By Sally Lanora Svenlén
I’m not saying school is crap, not at all. But there are certain things you can’t learn in a classroom; which is why I decided to travel to South America for four months on my own during my gap year.
Arriving in Argentina, I realised that much of the vocabulary that I would actually need to integrate in every day life in a Spanish speaking country; such as reading recipes, asking for something at the pharmacy, making jokes and general small talk, I was actually not very good at. At the end of those four months I became more fluent in Spanish than I had become during six years of studying it.
From the most southern part of Colombia, we made our way up to the northern, Caribbean area, where we stayed a couple of days with a local family in Ciénaga, as well as visiting the hometown of Colombia’s Nobel Prize winner Gabriel García Marquez. One of the things I enjoyed most on the trip was befriending locals in the area, and through them being guided to different places. I think it gives you a more honest perspective on everything.
For instance, we started talking to one of the guys selling his artwork in front of the García Marquez museum, Rodolfo, and told him we wanted to visit one of the banana plantations in the area. We had tried in Ciénaga, but hadn’t been let in, because we needed confirmation from the landowner, who lived in another city. Rodolfo, however, knew about a cacao farm just 30 minutes away, so off we went on the back of his friend’s moped and got a tour of his farm, which had everything from cotton, to pineapple, to cacao. One of the boys on the farm wanted me to take a picture of him, one of my favourites from the trip.
Machu Picchu is one of South America’s most beloved jewels, in this picture rising up from the morning dew. Whilst it is quite an amazing place, coming there from a four day isolated walk in the Andes on the Inca Trail (the stone trail the Incas built through the mountains long ago), and being met by tonnes of tourists who have just arrived with a couple of hours bus ride, one does get a bit irritated.
I sometimes ask myself why we voluntarily choose to spend so much of our time indoors in front of a computer when there are so many naturally astonishing places on earth; and why some people don’t really care that they some day might be depleted.
What amazed me most about Argentina was how graffiti has evolved here as a respected art form, not seen as a crime. The country’s graffiti culture came about in the 80s and 90s, with the return of democracy and with people travelling abroad and seeing the graffiti culture in Europe and the US. Graffiti has become a way of expression not just for artists but also for normal people and politicians. A public building is really open for anyone to paint on, and people don’t want to infringe on that right since the memories from the oppressive dictatorship are still quite recent. After 2001, graffiti really started flourishing, as a reaction to the economic crisis in Argentina that year. It has become more and more widespread, but it has never been gang-related, as it is in many other countries. Buenos Aires is full of street art, but in Córdoba, where I spent a month at the National University, the institutional buildings were full of art made by students. It would be interesting to see that in Durham!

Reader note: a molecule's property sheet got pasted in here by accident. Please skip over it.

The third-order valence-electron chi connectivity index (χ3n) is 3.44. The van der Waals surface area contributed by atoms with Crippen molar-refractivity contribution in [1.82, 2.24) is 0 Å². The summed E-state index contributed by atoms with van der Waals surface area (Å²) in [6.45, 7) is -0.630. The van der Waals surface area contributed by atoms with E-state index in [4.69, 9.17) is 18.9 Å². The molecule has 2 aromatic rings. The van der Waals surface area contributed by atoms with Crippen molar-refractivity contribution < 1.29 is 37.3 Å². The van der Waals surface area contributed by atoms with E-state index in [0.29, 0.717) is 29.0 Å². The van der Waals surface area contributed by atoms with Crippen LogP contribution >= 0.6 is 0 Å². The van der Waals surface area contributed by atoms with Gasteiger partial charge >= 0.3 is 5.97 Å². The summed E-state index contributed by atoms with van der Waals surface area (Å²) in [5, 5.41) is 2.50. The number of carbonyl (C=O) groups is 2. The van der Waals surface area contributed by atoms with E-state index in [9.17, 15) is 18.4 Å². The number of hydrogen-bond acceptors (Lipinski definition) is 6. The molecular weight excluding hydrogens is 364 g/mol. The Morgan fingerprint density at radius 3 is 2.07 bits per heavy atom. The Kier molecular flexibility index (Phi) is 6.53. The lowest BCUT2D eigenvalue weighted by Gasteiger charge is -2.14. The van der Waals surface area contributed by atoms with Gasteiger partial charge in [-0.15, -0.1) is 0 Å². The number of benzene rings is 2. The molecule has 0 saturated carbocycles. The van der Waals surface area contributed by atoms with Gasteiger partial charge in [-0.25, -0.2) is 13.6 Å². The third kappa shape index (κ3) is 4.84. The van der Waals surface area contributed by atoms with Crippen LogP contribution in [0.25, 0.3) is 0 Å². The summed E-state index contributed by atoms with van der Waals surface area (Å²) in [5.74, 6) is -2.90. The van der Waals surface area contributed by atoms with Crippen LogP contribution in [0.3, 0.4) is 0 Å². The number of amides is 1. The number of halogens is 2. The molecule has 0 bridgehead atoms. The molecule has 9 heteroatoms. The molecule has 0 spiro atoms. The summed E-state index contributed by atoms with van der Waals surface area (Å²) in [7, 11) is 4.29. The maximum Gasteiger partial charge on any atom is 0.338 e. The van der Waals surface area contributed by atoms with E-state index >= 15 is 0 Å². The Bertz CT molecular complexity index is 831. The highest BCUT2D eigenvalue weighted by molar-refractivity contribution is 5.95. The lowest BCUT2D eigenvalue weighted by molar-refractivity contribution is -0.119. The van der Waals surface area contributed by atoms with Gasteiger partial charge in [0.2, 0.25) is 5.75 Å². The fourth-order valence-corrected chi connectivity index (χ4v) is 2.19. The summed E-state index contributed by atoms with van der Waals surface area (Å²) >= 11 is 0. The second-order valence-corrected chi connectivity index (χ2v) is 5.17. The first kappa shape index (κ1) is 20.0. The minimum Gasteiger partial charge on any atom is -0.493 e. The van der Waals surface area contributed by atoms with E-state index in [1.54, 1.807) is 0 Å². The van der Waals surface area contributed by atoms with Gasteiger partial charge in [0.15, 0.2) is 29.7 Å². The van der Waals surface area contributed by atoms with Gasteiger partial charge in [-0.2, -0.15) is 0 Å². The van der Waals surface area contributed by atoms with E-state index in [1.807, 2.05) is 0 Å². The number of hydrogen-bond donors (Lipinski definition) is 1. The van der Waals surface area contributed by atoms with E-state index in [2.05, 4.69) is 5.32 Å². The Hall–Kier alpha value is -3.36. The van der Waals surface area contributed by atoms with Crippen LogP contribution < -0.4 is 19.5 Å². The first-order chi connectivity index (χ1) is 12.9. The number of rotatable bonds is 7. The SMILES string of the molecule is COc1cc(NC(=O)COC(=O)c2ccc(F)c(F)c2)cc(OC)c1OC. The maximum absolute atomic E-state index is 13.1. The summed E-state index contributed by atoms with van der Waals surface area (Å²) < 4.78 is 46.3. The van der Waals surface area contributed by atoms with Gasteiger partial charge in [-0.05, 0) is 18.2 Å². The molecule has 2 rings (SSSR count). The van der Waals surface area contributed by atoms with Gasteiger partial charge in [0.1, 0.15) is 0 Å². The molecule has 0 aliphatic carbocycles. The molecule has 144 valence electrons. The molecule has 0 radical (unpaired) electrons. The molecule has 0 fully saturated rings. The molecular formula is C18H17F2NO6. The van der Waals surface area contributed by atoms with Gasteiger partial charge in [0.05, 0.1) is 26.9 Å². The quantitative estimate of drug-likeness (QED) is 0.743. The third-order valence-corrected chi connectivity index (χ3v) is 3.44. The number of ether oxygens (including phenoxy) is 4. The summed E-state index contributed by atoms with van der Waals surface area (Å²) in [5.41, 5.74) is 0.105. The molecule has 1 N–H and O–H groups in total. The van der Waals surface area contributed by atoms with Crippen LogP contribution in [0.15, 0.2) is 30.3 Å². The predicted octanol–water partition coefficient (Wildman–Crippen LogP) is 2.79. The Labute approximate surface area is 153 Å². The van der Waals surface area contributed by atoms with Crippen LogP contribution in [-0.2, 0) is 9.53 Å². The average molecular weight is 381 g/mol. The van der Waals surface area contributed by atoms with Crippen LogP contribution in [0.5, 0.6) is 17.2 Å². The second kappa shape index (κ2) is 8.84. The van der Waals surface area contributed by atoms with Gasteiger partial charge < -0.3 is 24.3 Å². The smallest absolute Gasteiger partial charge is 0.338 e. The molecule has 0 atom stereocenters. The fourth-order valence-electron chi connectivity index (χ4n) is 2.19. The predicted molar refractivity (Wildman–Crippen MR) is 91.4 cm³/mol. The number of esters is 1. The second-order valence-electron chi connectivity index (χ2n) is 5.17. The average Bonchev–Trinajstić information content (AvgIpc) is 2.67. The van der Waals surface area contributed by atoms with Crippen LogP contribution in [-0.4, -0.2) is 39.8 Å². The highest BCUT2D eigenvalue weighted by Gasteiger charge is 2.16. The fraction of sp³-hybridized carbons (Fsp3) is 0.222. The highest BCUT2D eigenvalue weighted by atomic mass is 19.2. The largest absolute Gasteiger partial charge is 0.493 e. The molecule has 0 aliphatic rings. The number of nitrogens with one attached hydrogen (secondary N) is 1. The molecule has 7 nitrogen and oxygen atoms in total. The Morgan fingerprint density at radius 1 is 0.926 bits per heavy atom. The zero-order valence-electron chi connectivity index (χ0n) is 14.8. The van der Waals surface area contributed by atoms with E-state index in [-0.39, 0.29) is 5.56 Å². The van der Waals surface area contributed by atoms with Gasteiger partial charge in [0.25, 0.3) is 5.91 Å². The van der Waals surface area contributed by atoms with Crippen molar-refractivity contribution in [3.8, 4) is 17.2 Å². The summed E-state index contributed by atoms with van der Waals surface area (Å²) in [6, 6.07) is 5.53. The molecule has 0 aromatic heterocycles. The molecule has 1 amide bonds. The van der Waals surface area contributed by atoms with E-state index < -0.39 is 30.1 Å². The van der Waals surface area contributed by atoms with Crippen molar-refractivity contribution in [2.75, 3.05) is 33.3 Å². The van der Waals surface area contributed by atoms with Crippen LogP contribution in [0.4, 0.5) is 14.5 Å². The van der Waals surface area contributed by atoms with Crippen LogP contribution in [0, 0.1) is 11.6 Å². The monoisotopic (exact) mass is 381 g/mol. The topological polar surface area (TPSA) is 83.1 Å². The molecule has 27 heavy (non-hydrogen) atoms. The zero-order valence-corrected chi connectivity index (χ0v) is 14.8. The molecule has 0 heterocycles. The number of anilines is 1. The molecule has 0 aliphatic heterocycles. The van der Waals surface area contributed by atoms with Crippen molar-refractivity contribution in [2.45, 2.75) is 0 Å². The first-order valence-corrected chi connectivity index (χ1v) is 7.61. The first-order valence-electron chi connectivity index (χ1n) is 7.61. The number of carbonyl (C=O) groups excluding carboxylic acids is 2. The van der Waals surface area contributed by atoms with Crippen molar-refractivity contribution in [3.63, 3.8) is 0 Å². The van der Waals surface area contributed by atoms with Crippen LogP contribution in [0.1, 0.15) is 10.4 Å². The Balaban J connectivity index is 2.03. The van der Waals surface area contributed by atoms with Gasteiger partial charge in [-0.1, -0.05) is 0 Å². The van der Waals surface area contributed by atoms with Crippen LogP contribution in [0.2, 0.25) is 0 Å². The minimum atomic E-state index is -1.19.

Travelling through Peru, where I met up with a friend, we made it all the way up to Iquitos, where we crossed the border to Colombia by boat on the Amazon river and stayed at an eco-lodge operated by a tribal community called the Ticunas. While there are many tribes still living quite isolated deeper in the jungle, most live in slightly larger communities, with houses and schools, and small local shops. I was amazed by how incredibly knowledgeable they are about the nature surrounding them, how they live working with it, rather than against it, and their will to preserve that.
I met so many interesting people on my trip, both locals and other travellers from all over the world. Travelling alone made a big difference. If you don’t socialise with people, it will get quite lonely. Travelling alone also makes you more approachable for other people, and opens up many more opportunities.
Growing up in one and the same country, going to the same schools, and being surrounded by friends who are normally very similar to yourself… when you travel for a long period of time with new people it forces you out of that bubble. Just interacting with people from entirely different backgrounds can teach you things you could never learn in a course book.
Getting away from the typical school-university-job-family route also makes you think a bit about what you really want out of life. We all want happiness, but that route may not always be for everyone, and there are so many other ways happiness can be found. Working on a coffee farm, which involves picking beans for hours every day, grinding and washing them, and doing all the other kinds of work that need to be done on a farm (like shovelling up the cow dung to use as fertiliser) may not seem like the most appealing job.
But frankly, the time I spent on an organic coffee farm in Colombia was one of the happiest times I’ve had. Me and a couple of other volunteers lived with Ingrid and Luca, the owners of the farm, and their cats and dogs, cooked food every day together, listened to music and enjoyed a beer under the wonderful night sky almost every evening around a fire. Those are times when you start questioning if there is anything else you need in life.
Travelling by bus further north, I eventually made it to northern Chile in the Atacama desert; one of the best places on earth to look at the stars. I realized that it not only harboured one of the most amazing night skies, but also the most compelling landscapes.
I think all schools should send their students into the world for a year of travel before they head off to university.
Photographs: Sally Lanora Svenlén